MI CASA ES SU CASA – ¡mañana!

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MI CASA ES SU CASA – ¡mañana!

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Home is where the heart is. But unfortunately, home is more than a safe place to hang your hat, rest your head and co-habitate with family and partners—a conventional house can mean a big, dirty, expensive, environmentally destructive footprint.

A new kind of structure—modular shelter housing—may be the building of the future.

Yes, any existing house or other standing structure may be retrofitted, remodeled and retro-“greened”. Obvious changes which may be made to an existing structure begin with an evaluation of the building in the context of energy-use.  A poorly insulated house, for example, literally leaks air which is warmed by a central heating system and cooled by air conditioning. The energy used to accomplish that heating and cooling literally goes out the window, as well as through the cracks and gaps and spaces around windows, in the roof, etc. This not only costs the resident money—it exhausts valuable resources with no benefit to anyone except for the municipalities which provide the utility services.

There are many other considerations to examine when “greening” an existing building, and of course this process is essential to make our planet healthier and more energy-efficient. This process requires a substantial investment in terms of time, money, labor and superior materials.  But creating a new kind of home, based upon a modular concept, may be easier and more attainable.

Some of the ideas for this kind of shelter come to us from disaster situations. For instance, a company called Designnobis has devised a “pop-up” temporary shelter which can be easily transported (the parts fold down, like a picnic table!) and assembled to house people displaced by an earthquake, hurricane or other crisis.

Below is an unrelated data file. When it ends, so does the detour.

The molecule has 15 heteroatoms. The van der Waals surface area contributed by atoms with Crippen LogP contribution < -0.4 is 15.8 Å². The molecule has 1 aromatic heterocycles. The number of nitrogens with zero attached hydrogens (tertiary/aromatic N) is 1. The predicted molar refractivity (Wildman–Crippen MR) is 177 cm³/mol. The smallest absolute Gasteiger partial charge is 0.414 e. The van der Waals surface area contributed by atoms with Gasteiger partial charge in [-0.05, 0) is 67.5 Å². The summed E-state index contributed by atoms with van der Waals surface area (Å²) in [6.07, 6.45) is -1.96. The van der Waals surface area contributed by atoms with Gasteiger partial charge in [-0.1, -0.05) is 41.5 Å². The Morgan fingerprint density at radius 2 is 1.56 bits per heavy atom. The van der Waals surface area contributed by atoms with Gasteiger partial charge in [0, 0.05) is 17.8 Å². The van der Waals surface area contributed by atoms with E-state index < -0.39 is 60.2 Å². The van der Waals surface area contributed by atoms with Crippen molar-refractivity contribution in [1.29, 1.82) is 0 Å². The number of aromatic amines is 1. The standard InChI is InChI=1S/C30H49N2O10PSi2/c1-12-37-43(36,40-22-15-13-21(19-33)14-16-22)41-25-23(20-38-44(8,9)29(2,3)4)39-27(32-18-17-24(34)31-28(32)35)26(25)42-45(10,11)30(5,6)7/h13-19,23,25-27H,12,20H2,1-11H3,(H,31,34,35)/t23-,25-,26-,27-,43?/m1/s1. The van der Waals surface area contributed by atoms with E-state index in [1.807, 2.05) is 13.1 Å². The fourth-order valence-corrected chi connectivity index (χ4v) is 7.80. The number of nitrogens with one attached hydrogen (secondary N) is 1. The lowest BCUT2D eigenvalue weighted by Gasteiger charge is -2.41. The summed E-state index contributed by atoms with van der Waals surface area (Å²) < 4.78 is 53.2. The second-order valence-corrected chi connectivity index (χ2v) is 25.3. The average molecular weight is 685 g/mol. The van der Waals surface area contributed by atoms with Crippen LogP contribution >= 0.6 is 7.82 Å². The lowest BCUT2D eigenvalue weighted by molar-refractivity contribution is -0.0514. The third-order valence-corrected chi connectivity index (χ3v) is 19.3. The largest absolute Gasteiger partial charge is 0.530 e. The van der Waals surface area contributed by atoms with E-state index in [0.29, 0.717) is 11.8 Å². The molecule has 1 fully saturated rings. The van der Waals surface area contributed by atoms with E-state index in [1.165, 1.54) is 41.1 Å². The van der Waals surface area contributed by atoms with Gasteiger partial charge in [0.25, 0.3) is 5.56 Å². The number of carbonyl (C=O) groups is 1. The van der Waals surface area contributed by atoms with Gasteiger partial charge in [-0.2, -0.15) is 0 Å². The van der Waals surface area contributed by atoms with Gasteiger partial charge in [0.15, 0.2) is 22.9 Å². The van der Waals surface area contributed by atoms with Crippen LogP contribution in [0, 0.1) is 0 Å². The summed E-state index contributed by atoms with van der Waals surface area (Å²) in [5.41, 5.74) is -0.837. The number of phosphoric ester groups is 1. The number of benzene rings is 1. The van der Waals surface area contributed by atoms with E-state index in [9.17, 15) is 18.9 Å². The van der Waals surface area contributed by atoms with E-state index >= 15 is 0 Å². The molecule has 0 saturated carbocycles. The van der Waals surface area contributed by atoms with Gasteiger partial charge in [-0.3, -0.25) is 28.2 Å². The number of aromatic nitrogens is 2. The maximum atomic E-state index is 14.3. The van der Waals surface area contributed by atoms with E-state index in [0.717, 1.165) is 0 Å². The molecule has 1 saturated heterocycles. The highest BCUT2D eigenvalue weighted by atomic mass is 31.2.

According to DeZeen.com, a design and architecture magazine, natural disasters displaced 22 million people worldwide in 2013—three times more than the number left homeless as the result of war.

Lightweight components made of molded fiberglass, aluminum, weather-resistant, thermally insulted perlite may offer alternatives to the conventional building materials with which we build traditional homes: wood, steel, concrete, sheetrock, plaster, glass.  The parts are flexible and adaptable (example: stretchy, expandable walls). The roof of this particular modular unit is designed to collect rainwater, which may be purified for human consumption.

In a similar vein, furniture giant IKEA, through the Philanthropic Ikea Foundation, has produced 10,000 flat-back temporary shelters to provide emergency housing for refugees and other survivors of global conflicts and disasters. These shed-like structures made of lightweight polymer panels are equipped with a solar panel laminated on a thin plastic film, and are designed to last for approximately three years.

And blueprints for the immediate future may be even more far-out in their context. For instance, NASA has hosted a 3D Printed Habitat Challenge, launched in May by the space agency and America Makes. The challenge was to develop state-of-the-art architectural concepts that take advantage of 3D printing, and offer designs for comfortable living spaces—wait for it—on Mars.  While many of the submitted designs state their purpose as propose housing for colonization of the Red Planet, many features, such as pointed roofs embedded with a reservoir of salt water, to shelter the cone-shaped structures from snow accumulation, sandstorms, radiation and extreme temperatures, may offer food for thought relative to the effects of global warming.

Keeping in mind that the Martian environment is far less accommodating to carbon-based life than the current atmosphere of our own planet, these designs may offer radical solutions for housing challenges we have only begun to contemplate.

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